Monthly Archives: September 2016

The AC/DC Act

Morgan brought up, on the Hello Kitty of bloggin’, the fact that dry-cleaning costs have gone up faster than shirt costs, he suspects because of some ranting by New Feminists that women were being charged more for dry cleaning than men were, so they raised the prices for men (which did nothing to help women, except for make it so that more of them had to iron their husbands’ shirts due to new budgetary constraints).

This has led to an undesirable increase in the cleaning cost to shirt cost ratio, which he suspects has gone from about 0.1 to 0.4.

History would make me guess this must have been called the “Dry Cleaning Equality Act”, since that’s the kind of name they come up with to sell these things.  I imagine the Association of American Dry Cleaners helped draft the law and lobbied heavily for it.

As usual, the only way to solve problems created by the government is to have the government try to solve it with more government.  The problem is this ratio increase, called the “Dini Index”.  So clearly the solution must drive this ratio back down.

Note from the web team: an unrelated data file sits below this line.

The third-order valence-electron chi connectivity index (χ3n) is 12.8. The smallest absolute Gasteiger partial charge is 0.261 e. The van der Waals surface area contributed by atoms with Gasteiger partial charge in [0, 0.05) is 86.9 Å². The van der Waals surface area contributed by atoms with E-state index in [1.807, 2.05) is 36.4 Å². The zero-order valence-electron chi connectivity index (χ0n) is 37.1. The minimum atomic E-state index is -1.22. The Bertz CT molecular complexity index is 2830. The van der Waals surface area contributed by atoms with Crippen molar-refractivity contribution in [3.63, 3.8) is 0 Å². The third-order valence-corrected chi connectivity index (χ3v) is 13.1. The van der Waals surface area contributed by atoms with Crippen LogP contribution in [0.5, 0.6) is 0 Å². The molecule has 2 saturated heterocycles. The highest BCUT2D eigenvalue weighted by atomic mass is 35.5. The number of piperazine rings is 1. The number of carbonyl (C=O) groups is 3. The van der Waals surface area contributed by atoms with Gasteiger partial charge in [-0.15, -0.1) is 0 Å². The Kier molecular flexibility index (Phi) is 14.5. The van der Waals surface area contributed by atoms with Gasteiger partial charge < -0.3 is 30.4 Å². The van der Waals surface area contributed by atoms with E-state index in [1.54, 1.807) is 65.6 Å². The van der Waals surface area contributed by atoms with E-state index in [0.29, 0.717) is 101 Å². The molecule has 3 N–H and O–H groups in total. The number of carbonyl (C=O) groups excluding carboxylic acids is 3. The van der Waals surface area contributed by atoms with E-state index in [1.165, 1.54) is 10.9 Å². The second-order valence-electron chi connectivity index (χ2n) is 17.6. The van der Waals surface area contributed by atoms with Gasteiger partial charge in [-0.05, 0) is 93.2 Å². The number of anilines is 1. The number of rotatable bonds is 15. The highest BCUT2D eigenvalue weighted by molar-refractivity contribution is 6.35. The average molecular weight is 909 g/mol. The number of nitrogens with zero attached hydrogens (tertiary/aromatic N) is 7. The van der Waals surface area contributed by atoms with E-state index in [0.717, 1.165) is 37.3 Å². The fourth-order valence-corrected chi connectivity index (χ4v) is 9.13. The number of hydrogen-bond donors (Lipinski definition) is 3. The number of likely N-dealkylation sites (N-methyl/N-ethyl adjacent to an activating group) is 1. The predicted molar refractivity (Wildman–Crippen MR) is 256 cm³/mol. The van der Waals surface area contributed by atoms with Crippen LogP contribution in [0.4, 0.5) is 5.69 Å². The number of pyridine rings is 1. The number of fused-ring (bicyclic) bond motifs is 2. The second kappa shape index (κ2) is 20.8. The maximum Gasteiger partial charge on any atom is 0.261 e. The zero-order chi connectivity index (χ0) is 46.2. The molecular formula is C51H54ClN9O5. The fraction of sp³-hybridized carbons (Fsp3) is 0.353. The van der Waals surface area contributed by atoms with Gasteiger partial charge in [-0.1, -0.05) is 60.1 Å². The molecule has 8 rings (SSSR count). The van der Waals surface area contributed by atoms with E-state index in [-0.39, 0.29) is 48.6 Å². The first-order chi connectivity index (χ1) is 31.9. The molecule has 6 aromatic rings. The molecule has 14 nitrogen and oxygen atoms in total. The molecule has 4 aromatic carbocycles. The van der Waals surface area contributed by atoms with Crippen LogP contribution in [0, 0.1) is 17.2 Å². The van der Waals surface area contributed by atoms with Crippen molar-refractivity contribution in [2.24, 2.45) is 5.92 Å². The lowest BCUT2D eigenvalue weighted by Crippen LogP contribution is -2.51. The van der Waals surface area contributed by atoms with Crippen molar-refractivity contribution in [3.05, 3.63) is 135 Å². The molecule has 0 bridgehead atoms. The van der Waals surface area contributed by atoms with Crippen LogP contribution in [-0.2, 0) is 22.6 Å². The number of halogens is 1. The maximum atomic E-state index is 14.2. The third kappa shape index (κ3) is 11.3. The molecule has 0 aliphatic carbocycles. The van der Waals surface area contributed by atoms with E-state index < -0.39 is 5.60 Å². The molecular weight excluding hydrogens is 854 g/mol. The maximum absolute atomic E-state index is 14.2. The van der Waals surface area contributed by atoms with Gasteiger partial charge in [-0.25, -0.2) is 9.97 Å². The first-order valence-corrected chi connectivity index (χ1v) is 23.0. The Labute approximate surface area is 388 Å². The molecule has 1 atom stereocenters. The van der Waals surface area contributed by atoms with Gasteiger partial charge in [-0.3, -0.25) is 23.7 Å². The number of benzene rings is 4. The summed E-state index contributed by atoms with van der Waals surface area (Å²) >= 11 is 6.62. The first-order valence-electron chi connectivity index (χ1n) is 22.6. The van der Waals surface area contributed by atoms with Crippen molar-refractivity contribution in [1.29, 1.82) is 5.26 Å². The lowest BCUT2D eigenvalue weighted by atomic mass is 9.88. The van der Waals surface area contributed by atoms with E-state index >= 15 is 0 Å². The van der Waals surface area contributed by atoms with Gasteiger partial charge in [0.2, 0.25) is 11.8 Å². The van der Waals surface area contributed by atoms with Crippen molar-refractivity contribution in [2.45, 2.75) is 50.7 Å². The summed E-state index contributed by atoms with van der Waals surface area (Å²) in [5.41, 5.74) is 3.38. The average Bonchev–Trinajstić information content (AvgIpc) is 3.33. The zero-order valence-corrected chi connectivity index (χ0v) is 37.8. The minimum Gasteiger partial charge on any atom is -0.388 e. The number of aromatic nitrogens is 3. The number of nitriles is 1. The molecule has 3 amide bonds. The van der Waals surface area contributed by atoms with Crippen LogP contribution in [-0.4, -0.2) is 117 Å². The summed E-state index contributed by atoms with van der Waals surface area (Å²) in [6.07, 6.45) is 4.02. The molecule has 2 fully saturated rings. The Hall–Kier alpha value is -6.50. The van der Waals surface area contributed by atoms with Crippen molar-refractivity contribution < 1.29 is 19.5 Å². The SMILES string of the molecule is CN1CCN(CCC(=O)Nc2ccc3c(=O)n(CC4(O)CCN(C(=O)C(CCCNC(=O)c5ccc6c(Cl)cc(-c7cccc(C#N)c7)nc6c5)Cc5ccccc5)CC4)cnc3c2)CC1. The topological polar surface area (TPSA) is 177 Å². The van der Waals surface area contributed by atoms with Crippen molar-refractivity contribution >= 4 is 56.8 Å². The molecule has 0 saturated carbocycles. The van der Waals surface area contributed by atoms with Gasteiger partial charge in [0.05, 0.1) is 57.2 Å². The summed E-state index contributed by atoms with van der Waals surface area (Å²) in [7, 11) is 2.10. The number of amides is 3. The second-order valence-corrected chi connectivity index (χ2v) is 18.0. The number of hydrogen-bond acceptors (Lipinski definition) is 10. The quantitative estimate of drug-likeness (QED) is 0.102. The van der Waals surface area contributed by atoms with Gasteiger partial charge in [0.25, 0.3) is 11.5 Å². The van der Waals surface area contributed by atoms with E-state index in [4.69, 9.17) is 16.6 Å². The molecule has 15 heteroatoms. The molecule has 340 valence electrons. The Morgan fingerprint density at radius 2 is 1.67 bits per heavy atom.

The obvious way to do this would be to mandate that people buy more expensive shirts.  Of course this means that less expensive shirts should be outlawed (who should be forced to wear sub-par shirts, after all?). We will therefore call this the Affordable Clothing Dry Cleaning Act, or the ACDC Act (Dirty Duds and They’re Done Dirt Cheap!)

By increasing the cost of each shirt, the Dry Cleaning Cost to Shirt Cost ratio goes back down – dry cleaning is therefore more affordable because Science™.

Naturally, since we can’t expect the less fortunate among us to be able to afford the more expensive shirts, we will also be expected to shoulder our Fair Share™ of the cost to society and subsidize expensive shirts for the poor.

I won’t go into the details of the act itself. You’ll just have to pass the act to find out what’s in it.  I’ll merely assure you that it’ll make dry cleaning more affordable and that if you like your current shirt vendor, you can keep him*.    If you’re not for it, you clearly hate poor people and are on the Highway to Hell.
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(*) as long as he offers only the shirts we allow and remains in business.  We take no responsibility for driving him out … ahem … his decision to leave the market.

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